ISOHybrid and the major technical achievements that went into it. We however do 
see it as important to try to debunk the idea that, once you have an ISOHybrid 
image that works well for both dd and optical, your job is done and remind 
people who place their trust in ISOHybrid image that, for the reasons 
highlighted below, having a working dd image is only half the job.

And so, without further ado:

* One massive real-world problem, that Linux-oriented people tend to ignore, is 
that for the most widely used Operating System out there (Windows) the 
"ISOHybrid = dd" approach is a *MASSIVE* pain point for users, on account that 
the resulting media is either something that Windows will not mount, or only 
mount the ESP of, with the direct result that a fait amount of users assume 
that their media was not properly created and, therefore, don't even try to 
boot it. I genuinely cannot stress enough how this is far from being a limited 
problem, or something that one should feel entitled to ask Windows users to 
"just plow through". See for instance [1], [2], [3], [4], [5], [6], [7], [8], 
[9], [10], [11], [12] if you need some convincing of this, knowing that I could 
easily add a dozen more refs, and that I didn't have to look further than a 
couple days ago to find a recent one [4]. Thus, one of the results of 
*restricting* the creation of ISOHybrid media on Windows, through the use of 
block copy only, is that this will result in many users having a very poor 
first time experience of your ISOHybrid-contained software...

* Having a file system transposable UEFI media does open the door to some very 
desirable usage, such as single media OS installation (See for instance the 
installation of vanilla Debian on Pi 4 using a single media as installer and 
target [13]), which can be critical for of users of SoC based systems that do 
not have the luxury or resources to run to their (not-always-so-local) corner 
shop in order to buy another flash drive. Currently, I don't really see 
dd-written ISOHybrid media being able to provide that kind of feature whereas 
it is easy envision all kind of other scenarios where file system transposition 
can be a boon for users, such as allowing the copying of non-free WiFi firmware 
blobs onto the boot media, in order to be able to proceed with a networked 

* Formatting a partition, and even repartitioning a drive, is typically a lot 
less error prone for non tech-savvy users than using a dd like utility, in 
terms of preventing the erasure of the wrong disk. This is especially true on 
non Linux platforms where GUI tools or context menus will usually guide the 
user into selecting the appropriate target.

* dd writing a GPT-based ISOHybrid media does result in a disk that has an 
invalid backup GPT, on account that one never has a media that is the exact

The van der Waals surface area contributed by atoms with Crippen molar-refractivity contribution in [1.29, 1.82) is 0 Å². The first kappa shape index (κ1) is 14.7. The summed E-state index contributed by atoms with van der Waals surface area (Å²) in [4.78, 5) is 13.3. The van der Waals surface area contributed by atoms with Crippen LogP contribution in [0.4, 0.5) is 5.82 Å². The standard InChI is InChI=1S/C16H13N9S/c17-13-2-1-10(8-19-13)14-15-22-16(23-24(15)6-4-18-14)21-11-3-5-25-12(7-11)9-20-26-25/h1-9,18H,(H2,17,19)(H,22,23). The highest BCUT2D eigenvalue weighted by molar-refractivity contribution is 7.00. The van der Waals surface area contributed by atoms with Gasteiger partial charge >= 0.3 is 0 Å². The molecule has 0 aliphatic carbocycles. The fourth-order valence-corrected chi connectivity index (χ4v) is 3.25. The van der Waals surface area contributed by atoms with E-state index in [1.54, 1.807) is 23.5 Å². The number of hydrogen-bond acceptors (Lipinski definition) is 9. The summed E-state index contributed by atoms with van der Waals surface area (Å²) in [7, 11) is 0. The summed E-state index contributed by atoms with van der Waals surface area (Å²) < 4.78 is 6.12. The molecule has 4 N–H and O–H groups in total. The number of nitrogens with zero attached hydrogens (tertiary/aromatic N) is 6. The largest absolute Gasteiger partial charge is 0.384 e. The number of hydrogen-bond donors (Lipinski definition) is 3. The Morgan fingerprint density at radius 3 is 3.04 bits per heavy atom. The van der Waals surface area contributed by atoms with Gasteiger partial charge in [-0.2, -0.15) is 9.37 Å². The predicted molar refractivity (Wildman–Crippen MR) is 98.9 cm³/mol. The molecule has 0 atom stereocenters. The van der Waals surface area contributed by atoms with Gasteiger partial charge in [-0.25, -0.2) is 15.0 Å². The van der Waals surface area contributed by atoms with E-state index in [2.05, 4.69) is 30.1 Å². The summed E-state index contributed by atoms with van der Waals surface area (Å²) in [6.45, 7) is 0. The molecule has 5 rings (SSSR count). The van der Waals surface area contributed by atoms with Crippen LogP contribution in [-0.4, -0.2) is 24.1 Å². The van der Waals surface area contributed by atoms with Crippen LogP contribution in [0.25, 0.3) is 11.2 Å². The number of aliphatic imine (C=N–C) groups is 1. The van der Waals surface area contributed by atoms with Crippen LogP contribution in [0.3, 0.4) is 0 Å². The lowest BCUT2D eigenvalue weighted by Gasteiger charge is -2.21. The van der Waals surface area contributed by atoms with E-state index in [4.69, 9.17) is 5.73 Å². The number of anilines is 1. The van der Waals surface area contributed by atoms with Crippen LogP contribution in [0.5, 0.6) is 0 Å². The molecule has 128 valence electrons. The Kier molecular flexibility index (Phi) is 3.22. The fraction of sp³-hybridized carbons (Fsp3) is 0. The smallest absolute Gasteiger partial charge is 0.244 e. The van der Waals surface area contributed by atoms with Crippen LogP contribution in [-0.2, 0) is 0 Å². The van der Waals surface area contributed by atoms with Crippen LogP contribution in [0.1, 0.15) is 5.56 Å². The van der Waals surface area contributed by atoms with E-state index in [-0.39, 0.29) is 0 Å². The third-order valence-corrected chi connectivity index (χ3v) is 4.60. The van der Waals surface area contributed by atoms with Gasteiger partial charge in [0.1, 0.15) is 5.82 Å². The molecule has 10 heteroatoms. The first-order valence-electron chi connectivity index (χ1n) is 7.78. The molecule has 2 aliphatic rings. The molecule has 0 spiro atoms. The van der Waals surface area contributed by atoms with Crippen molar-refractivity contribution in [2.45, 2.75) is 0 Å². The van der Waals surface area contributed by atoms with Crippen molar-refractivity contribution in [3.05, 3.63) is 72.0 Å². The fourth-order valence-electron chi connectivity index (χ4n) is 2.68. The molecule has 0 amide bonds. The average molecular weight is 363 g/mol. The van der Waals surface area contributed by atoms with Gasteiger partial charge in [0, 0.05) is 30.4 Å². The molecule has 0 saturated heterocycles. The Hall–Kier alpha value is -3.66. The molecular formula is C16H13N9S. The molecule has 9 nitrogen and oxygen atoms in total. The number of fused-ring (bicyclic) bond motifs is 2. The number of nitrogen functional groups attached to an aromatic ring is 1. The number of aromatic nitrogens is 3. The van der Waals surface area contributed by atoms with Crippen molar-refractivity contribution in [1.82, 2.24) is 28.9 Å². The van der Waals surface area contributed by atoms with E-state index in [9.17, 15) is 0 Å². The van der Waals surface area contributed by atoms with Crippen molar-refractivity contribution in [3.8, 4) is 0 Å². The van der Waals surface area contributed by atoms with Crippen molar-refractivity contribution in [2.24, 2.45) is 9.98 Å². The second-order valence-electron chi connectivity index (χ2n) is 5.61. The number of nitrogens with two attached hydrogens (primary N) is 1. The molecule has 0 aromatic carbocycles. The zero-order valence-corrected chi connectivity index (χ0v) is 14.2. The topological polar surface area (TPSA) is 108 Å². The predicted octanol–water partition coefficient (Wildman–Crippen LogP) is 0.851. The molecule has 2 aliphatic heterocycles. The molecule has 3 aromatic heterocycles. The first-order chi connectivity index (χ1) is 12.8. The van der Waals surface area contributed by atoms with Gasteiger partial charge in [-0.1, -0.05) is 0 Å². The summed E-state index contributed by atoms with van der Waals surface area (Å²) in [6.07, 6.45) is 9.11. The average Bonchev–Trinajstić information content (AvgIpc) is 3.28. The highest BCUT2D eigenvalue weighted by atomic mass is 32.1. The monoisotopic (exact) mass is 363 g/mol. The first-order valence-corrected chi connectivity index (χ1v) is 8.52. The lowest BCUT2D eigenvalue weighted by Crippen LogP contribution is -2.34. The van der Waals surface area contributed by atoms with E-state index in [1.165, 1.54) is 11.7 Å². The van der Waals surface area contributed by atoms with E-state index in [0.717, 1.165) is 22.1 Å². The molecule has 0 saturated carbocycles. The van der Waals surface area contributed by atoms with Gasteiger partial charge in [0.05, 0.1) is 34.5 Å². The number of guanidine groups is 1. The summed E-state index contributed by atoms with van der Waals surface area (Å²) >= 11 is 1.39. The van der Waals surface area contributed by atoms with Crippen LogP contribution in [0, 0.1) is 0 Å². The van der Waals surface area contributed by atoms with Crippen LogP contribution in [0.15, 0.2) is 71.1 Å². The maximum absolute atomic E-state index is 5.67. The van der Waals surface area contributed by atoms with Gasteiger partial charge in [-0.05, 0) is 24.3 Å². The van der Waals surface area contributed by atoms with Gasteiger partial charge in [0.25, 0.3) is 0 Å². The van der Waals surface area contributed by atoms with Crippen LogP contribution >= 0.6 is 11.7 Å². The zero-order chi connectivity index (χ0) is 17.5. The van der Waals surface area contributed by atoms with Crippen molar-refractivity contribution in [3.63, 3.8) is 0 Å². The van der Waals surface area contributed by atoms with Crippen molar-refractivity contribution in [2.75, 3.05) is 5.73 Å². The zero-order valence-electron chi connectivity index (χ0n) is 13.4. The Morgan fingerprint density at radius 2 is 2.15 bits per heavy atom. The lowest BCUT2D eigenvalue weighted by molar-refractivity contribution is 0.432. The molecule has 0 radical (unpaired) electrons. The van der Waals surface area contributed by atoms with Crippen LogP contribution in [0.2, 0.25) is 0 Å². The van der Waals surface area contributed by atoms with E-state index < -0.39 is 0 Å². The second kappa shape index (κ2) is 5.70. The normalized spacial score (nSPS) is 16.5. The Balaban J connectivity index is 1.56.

same size as the original image, thereby resulting in garbage residing in the 
last 33 sectors of the disk. Some pedantic UEFI firmwares, as well as some 
ill-programmed OSes (e.g. Windows 7 will BSOD on this) may take objection to an 
improper backup GPT...

* As mentioned earlier, one of the established goals of EFI was to get rid of 
the requirement to write any parts of a media at the block level to make it 
bootable. As such, it has been quite surprising to see a lot of the proponents 
of ISOHybrid to push for a complete 180 on this goal, by enforcing the use of 
block level tools. This is even more problematic as, for Windows users, this 
means installation of third-party software, which some users may rightfully 
take objection to, in terms of not adding potential holes into a trust chain 
that is critical for OS installation.

* Finally, there's really no reason why GRUB (and by extension Linux) boot 
media should remain inferior to Windows boot media in that respect, since 
Windows images have been designed to support EFI file system transposition for 
years. Thankfully, some major Linux distributions, such as Debian, Ubuntu and 
(for the most part) Arch, have grasped the importance of file system 
transposition for their ISOHybrid media, and are making a concerted effort to 
support it. But we do feel that it should very much have been the job of GRUB 
to lead the way in that respect.




Pete Batard (3):
  grub-mkrescue: Add support for FAT and NTFS on EFI boot
  grub-mkrescue: Preserve a copy of the EFI bootloaders on the ISO9660
    file system
  grub-mkrescue: Search by file UUID file rather than partition UUID for
    EFI boot

 util/grub-mkrescue.c | 60 ++++++++++++++++++++++++++++++++++----------
 1 file changed, 47 insertions(+), 13 deletions(-)


reply via email to

[Prev in Thread] Current Thread [Next in Thread]